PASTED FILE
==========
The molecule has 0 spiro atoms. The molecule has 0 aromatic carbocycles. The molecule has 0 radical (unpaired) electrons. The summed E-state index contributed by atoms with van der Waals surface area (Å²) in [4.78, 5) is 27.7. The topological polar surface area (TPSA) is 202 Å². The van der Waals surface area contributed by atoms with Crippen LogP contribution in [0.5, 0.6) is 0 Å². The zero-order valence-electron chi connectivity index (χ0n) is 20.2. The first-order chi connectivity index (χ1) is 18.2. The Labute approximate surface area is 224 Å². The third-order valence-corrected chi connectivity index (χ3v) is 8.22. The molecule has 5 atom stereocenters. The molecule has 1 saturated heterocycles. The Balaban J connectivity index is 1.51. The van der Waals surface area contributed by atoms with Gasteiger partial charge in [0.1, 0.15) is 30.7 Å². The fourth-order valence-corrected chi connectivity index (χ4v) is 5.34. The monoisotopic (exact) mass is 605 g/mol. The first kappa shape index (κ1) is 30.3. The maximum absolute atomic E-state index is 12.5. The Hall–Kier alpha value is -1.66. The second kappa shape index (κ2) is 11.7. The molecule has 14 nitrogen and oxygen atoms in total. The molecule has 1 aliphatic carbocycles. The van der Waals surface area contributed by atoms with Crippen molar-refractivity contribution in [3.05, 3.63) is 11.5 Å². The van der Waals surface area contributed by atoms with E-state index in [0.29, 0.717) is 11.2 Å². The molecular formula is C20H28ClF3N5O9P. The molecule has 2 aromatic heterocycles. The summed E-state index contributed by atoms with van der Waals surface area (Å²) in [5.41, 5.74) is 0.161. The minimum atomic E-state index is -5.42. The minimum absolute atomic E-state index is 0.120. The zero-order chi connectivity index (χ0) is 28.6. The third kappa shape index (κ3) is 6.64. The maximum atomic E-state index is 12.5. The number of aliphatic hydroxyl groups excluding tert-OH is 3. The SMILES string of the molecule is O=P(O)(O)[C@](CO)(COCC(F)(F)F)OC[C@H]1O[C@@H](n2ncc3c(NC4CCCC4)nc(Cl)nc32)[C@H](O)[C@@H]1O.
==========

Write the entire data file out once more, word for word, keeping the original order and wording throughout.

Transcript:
The molecule has 0 spiro atoms. The molecule has 0 aromatic carbocycles. The molecule has 0 radical (unpaired) electrons. The summed E-state index contributed by atoms with van der Waals surface area (Å²) in [4.78, 5) is 27.7. The topological polar surface area (TPSA) is 202 Å². The van der Waals surface area contributed by atoms with Crippen LogP contribution in [0.5, 0.6) is 0 Å². The zero-order valence-electron chi connectivity index (χ0n) is 20.2. The first-order chi connectivity index (χ1) is 18.2. The Labute approximate surface area is 224 Å². The third-order valence-corrected chi connectivity index (χ3v) is 8.22. The molecule has 5 atom stereocenters. The molecule has 1 saturated heterocycles. The Balaban J connectivity index is 1.51. The van der Waals surface area contributed by atoms with Gasteiger partial charge in [0.1, 0.15) is 30.7 Å². The fourth-order valence-corrected chi connectivity index (χ4v) is 5.34. The monoisotopic (exact) mass is 605 g/mol. The first kappa shape index (κ1) is 30.3. The maximum absolute atomic E-state index is 12.5. The Hall–Kier alpha value is -1.66. The second kappa shape index (κ2) is 11.7. The molecule has 14 nitrogen and oxygen atoms in total. The molecule has 1 aliphatic carbocycles. The van der Waals surface area contributed by atoms with Crippen molar-refractivity contribution in [3.05, 3.63) is 11.5 Å². The van der Waals surface area contributed by atoms with E-state index in [0.29, 0.717) is 11.2 Å². The molecular formula is C20H28ClF3N5O9P. The molecule has 2 aromatic heterocycles. The summed E-state index contributed by atoms with van der Waals surface area (Å²) in [5.41, 5.74) is 0.161. The minimum atomic E-state index is -5.42. The minimum absolute atomic E-state index is 0.120. The zero-order chi connectivity index (χ0) is 28.6. The third kappa shape index (κ3) is 6.64. The maximum atomic E-state index is 12.5. The number of aliphatic hydroxyl groups excluding tert-OH is 3. The SMILES string of the molecule is O=P(O)(O)[C@](CO)(COCC(F)(F)F)OC[C@H]1O[C@@H](n2ncc3c(NC4CCCC4)nc(Cl)nc32)[C@H](O)[C@@H]1O.